Thursday, January 6, 2011

Lips Like Strawberry Twizzlers

I have been faced with a lot of poetry lately, watching it fly by on twitter at 140 characters max. Some of it is lovely, some of it is unfathomable, and some I am sorry to say is just terrible.

I know I am not a poet. My most famous line was probably go to sleep, go to sleep, go to sleep little baby repeated over and over again while I banged my head (quietly) into the mattress at four in the morning. Dr. Seuss is the only poet I can quote (i.e. would you, could you, in a box? Would you, could you, with a fox?). Even as a child, I was pulled more toward the mystery, the suspense that is Are You My Mother? than the lyrical yet epic saga Horton Hears A Who (now a major motion picture).

Every ten years or so I decide to give poetry one more try. I have lived a full emotional life, have loved and lost and loved some more, I am tuned into nature and spirituality and I am good at finding words that rhyme so why not? I will start with loss, always a good basis for wrenching words torn from ones very soul. I think, I think, I think, and all I can come up with is “I wasn’t done with you yet you asshole! Cool sunset, thanks. I love you” Somehow I don’t see that being quoted on the evening news when someone leaves this world too early.

Love, love is grand! I can do love, surely? Love is wonderful, Love is good, thank you God, for our food. Yikes, I know that is paraphrasing bordering on plagiarism as well as blasphemy and I apologize for that, but how can one expect to capture all the ‘oomph’ of a really great love? How can someone plumb the depths of this most unwieldy of emotions when true love just keeps getting deeper? Higher than the mountains, deeper than the sea… it has all been said and people are still trying to capture the essence of oneness that is love.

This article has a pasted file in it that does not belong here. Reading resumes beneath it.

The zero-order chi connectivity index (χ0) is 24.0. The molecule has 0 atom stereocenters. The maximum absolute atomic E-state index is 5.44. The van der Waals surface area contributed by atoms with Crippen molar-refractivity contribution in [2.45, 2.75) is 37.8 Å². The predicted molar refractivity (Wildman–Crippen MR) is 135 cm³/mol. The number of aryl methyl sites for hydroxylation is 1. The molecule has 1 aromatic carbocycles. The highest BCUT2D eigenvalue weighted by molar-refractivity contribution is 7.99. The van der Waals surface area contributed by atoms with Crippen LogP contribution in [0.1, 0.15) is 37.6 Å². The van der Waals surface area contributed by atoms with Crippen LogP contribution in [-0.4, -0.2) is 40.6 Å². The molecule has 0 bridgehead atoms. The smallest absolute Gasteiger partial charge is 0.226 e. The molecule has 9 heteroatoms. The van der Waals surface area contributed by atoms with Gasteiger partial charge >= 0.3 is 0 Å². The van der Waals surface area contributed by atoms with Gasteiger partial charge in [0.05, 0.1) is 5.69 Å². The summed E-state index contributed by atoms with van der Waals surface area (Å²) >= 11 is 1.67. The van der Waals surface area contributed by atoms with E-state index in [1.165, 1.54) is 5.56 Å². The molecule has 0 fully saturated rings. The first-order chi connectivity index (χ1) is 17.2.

Poets tend to do better at describing people that they love than love itself. Countless artists have lyricised the beauty they behold, beautiful dreamer, stardust in your eyes of blue, she’s got legs, hot for teacher… (Hey, don’t blame me, I didn’t write them). Poets have waxed… um… poetic for centuries. Shelley said “Art thou pale for weariness “, which I find terribly touching, and Masefield wrote “But the loveliest things of beauty God ever has showed to me Are her voice, and her hair, and eyes, and the dear red curve of her lips” which I think about sums it all up nice and neatly.

I tried to write a romantic poetic homily to my beloved once, but lips like strawberry Twizzlers and eyes like limpid pools of rich chocolate melting over the low heat of our eternal passion just reminded me that I was hungry so I made a really delicious cake instead.

That said, I have decided that writing (or even reading most) poetry is not for me. I can pour all that emotion into a really great soup or luscious cookies, or enjoy the act of bringing a cup of coffee to my dear heart in the morning when it is dark and cold and 5:30 AM. I can rhyme with Dr. Seuss while my sweet young progeny snuggle on the couch with me. We can all be poets, maybe not that of the written word, but poets of the soul, poets of life and, yes, poets of love.